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Music Is Everywhere: John Cage At 100

John Cage during his 1966 concert at the opening of the National Arts Foundation in Washington, D.C.
Rowland Scherman
Getty Images
John Cage during his 1966 concert at the opening of the National Arts Foundation in Washington, D.C.

OK, let's get the elephant out of the room right away. John Cage's most famous, or infamous, work is "4'33"," in which a musician walks onstage and sits at the piano for 4 minutes and 33 seconds.

The "music" in this seemingly silent composition is all of the sound that occurs in the concert hall — the coughs, the rustling, the noise coming in from outside. In a 1963 interview with public radio station KPFK, Cage described a revelation he'd had 15 years earlier, when he visited an anechoic chamber at Harvard University: a room that's supposed to be completely silent.

"In that room, I heard two sounds, whereas I expected to hear nothing," Cage said. "So when I got out of the room, I asked the engineer what those two sounds were. One was high and one was low. And he said, 'Well, the high one was your nervous system in operation. And the low one was the circulation of your blood.' Therefore, even if I remain silent, I was, under certain circumstances, musical."

Kay Larson is the author of a new book called Where the Heart Beats: John Cage, Zen Buddhism, and the Inner Life of Artists. She says Cage's ideas had a huge influence, especially on the visual arts.

"The point is to look around you and see what's present in the world, and what that music of the world sounds like, and then make music out of that," Larson says. "He changed the entire culture of the arts in America and Europe."

Reaching A Greater Musical Community

Larson says Cage spread his ideas about art and life at an abstract expressionist hangout in Greenwich Village called The Club, as well as in the class Cage taught at the New School. The young artists listening included Jasper Johns, Robert Rauschenberg and Yoko Ono.

"Because of his friendship with these artists, there was this tremendous outpouring in the art community, through the early '60s, of brand new forms," Larson says. "Happenings, pop art, minimalism, performance art, installation art, process art — I could go on and on. And if you look at who created those forms, they all had come in contact with John Cage at some point in the 1950s."

Alex Ross, music critic for The New Yorker, says Cage had an equally momentous impact on musicians.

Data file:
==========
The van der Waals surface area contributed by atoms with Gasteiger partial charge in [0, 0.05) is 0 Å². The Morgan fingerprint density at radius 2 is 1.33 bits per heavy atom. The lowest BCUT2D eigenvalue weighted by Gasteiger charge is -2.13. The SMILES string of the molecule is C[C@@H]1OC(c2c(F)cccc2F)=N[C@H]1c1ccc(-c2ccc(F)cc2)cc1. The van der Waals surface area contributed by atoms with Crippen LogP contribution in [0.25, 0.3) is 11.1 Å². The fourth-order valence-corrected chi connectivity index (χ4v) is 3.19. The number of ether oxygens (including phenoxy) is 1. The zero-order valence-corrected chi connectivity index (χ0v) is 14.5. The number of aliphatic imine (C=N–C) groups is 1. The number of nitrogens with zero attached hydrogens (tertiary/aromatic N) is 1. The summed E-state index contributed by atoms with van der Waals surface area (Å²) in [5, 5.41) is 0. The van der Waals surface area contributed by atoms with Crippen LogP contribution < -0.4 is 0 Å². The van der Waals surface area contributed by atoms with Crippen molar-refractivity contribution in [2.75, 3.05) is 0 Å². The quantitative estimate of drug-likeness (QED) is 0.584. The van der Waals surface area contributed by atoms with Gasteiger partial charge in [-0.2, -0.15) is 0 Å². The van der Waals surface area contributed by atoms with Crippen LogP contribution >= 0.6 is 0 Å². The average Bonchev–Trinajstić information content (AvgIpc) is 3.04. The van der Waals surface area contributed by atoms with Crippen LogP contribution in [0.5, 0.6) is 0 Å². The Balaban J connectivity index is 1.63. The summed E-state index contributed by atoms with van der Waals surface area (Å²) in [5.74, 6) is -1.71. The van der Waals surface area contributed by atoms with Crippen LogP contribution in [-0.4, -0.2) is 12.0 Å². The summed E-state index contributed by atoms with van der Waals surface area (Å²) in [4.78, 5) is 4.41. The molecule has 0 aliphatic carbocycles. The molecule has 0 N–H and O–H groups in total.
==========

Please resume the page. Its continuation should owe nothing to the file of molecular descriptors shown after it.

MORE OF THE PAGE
"What so many people said at different points was that Cage allowed them to think differently, just by clearing away all the rules," Ross says. "For example, the musical movement known as minimalism was something that was very much a departure from Cage's practice — something that Cage himself actually didn't like. But I think it's something that couldn't have happened without Cage, without everything having been cleared away."

Cage made up his own rules in his art, as well as in his life. He was valedictorian of his Los Angeles High School class, but he quickly dropped out of college because of what he saw as a lack of original thinking. When he was 22, he married a Russian artist from Alaska, but he preferred the company of men. He lived with choreographer Merce Cunningham for the last 45 years of his life.

In the 1930s, Cage studied with the 12-tone modernist Arnold Schoenberg, but he never composed in Schoenberg's style. When Cage did begin writing music, he distinguished himself with pieces for percussion instruments alone.

"His intricacy of rhythm is really astounding," Ross says, "and the quality that separates him from a great many other composers, even some of the greatest in the classical canon."

Ross says Cage was constantly coming up with new ways to make music. He was one of the first to use a "prepared piano."

"This fabulous instrument which really turns a piano into a percussion instrument by inserting objects between the strings," Ross says. "Which creates this fabulous sound."

Inventions And Innovations

In the 1940s, Cage pioneered electronic music, creating works out of randomly assembled snippets of audiotape. But perhaps Cage's greatest invention was his approach to music and art. After two years studying Zen Buddhism, Cage came up with the idea of using chance to compose his music. He used the I Ching and literally rolled the dice to determine which elements went where, freeing the music from the composer's preconceptions. Cage said he wanted to see each act as new, as a fresh experience — even something you do every day.

"Gradually, and through a study of Oriental philosophy and through the use of chance operations," Cage said, "I have found ways, I think, of letting sounds move from their own centers rather than centers in my mind."

Cage was a self-taught expert on mushrooms. Early in his career, he made a living gathering mushrooms in the country and selling them to gourmet restaurants like the Four Seasons. In 1982, Cage said that mushrooms reminded him of the ephemeral nature of life.

"That's one of the beautiful things about hunting mushrooms," he said. "They grow up and they're fresh at just a particular moment, and our lives are actually characterized by moments."

John Cage taught that music is everywhere in the ordinary moments of life. We just have to learn to hear it.

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Tom Vitale